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How much is too much?

How much is too much?

As humans we are programmed to reproduce, it’s the most basic thing that almost everyone has. Survival of the fittest kind of thing, go back a few centuries and it wasn’t properly understood, but men especially very often didn’t stay in one relationship. Why not? Because their urge is to spread their seed far and wide to give their bloodline the best chance of survival. Humans aren’t actually meant to be monogamous by nature, but bear in mind that if your partner tried that excuse these days there would be probably be crockery flying. Mind that Le Creuset.

There are lots of different types of sexual behaviour and we’re familiar with most of them, from the downright, innocent flirting to the very vanilla sex, involving the lights off, missionary position only, to the wilder, full on BDSM scenarios involving whips and chains and ball gags. To be honest, most of us exhibit these sexual behaviours to some degree or other. But what about when we stray from the norm? When does sexual behaviour cross that boundary into compulsive – problematic – behaviour, rather than something to be enjoyed?

Compulsive sexual behaviour is actually a recognised condition. Yes, really, and it’s not as pleasant as it sounds. It’s also known as hypersexuality disorder, hypersexuality, or at its most extreme ‘sex addiction’. Which is a real thing by the way, that can be clinically diagnosed, it’s most definitely not the same as someone with a high libido.

Common compulsive sexual behaviours that might suggest that you might have taken things too far:

These include a number of acts which are completely normal and familiar – for the most part: cybersex, having multiple partners (either separately or at the same time), masturbation, paying for sex and use of pornography. The big question is – when do these normal sexual behaviours tip over into being a real problem? It’s basically when they interfere with normal everyday life. We can all have fantasies, either real scenarios or deeply unlikely ones, we can all have a high libido and use masturbation as a source of relief as well as sex and we can all enjoy pornography to some extent or other. But there are some danger signs to look out for:

  • -When they interfere with daily life.
  • -When they become a main focus in your life, something that’s more or less constantly on your brain regardless of the situation.
  • -When they become disruptive.
  • -When they cause harm or distress to other people, either emotionally or physically.
  • -When they become difficult to control.

It doesn’t actually matter how many of these apply to you, it could one, it could be all. But any compulsive sexual behaviour which lies untreated can damage:

  • -Health.
  • -Career.
  • -Relationships
  • -Self-esteem.

Basically all of the elements that go into building a happy life.

What are the signs and symptoms of CSB?

  • 1.Sexual fantasies that are intense in nature (often disturbing) and recurrent.
  • 2.Behaviours and urges that take up a lot of your time. Sex can be an important focus in your life, but when it begins to take over, that’s when you know that something is wrong.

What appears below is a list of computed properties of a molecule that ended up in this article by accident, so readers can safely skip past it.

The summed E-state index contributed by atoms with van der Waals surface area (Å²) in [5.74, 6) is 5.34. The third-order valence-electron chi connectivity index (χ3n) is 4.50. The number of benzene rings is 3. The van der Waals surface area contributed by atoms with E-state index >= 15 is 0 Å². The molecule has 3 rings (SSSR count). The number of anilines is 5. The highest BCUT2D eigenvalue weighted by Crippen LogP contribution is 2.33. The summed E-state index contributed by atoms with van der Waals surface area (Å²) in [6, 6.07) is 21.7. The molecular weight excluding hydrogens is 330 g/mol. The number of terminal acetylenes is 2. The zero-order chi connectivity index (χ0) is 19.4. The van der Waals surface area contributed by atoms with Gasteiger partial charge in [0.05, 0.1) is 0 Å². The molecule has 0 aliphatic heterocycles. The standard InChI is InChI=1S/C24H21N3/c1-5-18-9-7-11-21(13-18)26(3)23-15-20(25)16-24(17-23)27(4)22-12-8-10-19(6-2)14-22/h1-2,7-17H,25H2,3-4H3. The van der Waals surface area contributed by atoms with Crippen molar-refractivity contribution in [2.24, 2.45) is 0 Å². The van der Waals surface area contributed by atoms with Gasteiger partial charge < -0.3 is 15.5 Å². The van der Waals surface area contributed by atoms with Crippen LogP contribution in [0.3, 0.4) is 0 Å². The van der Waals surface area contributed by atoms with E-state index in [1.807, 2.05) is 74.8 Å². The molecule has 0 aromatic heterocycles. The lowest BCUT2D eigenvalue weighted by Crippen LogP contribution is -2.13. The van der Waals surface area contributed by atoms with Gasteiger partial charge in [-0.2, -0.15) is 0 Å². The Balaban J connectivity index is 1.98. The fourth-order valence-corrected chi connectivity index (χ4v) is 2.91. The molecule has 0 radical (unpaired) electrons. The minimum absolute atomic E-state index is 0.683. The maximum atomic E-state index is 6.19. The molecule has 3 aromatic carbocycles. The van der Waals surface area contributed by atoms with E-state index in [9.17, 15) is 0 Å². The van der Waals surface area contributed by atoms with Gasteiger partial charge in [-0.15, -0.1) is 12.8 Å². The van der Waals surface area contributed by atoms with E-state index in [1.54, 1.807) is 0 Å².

• 3.Being driven to sexual behaviours which do give relief, but which also trigger feelings of guilt and remorse afterwards. A common example of this is paying for sex, especially in a committed relationship.
  • 4.Engaging in sexual behaviours which can have severe consequences, e.g. STD transmission, loss of important relationships (both professional and personal). When they have a negative effect on careers and when they cause legal problems of some sort or other. A good example of this is picking up prostitutes at the curb side, rather than arranging a visit through an agency. This is often accompanied by not using a condom for protection, which is why it’s vital to recognise what’s going on and how to keep yourself safe. It’s a good idea to stock up beforehand if you know what you’re likely to do so you avoid impulsive, harmful decisions.
  • 5.When the compulsive sexual behaviours are used as a way of escaping from real life problems, things like: anxiety, stress, depression, loneliness. All of which are far more common than they used to be, thanks to the pandemic.
  • 6.If someone is trying to stop or control these behaviours, but can’t. This is probably one of the biggest warning signs because it indicates a struggle in the mind which the person is constantly losing. The negative winning over the positive. Not only can this be very distressing, it can also be exhausting, which creates problems in and of itself, especially if there’s a demanding career at stake, or young children to focus on.

You don’t have to do this on your own either, self-help is a good first step, but GPs and sexual health clinics can offer support and potentially treatment. Investing in some books on the topic isn’t a bad idea either. But you will probably end up in some kind of counselling where you can work through your feelings and try and pinpoint the triggers for them. Don’t sit in a state and worry that others are going to judge you, it’s highly unlikely that you’ll be the first person that they’ve seen with your problem. Try and relax about it and think positively and forward towards an easier time.

Stuart Brown

Stuart Brown

I'm Stuart, senior Editor at British Condoms. I am an expert in all areas of sexual health and have a passion to drive knowledge to youth in the UK. Any questions for me or media enquiries, please feel free to tweet me @britishcondoms. Always open to engagement.

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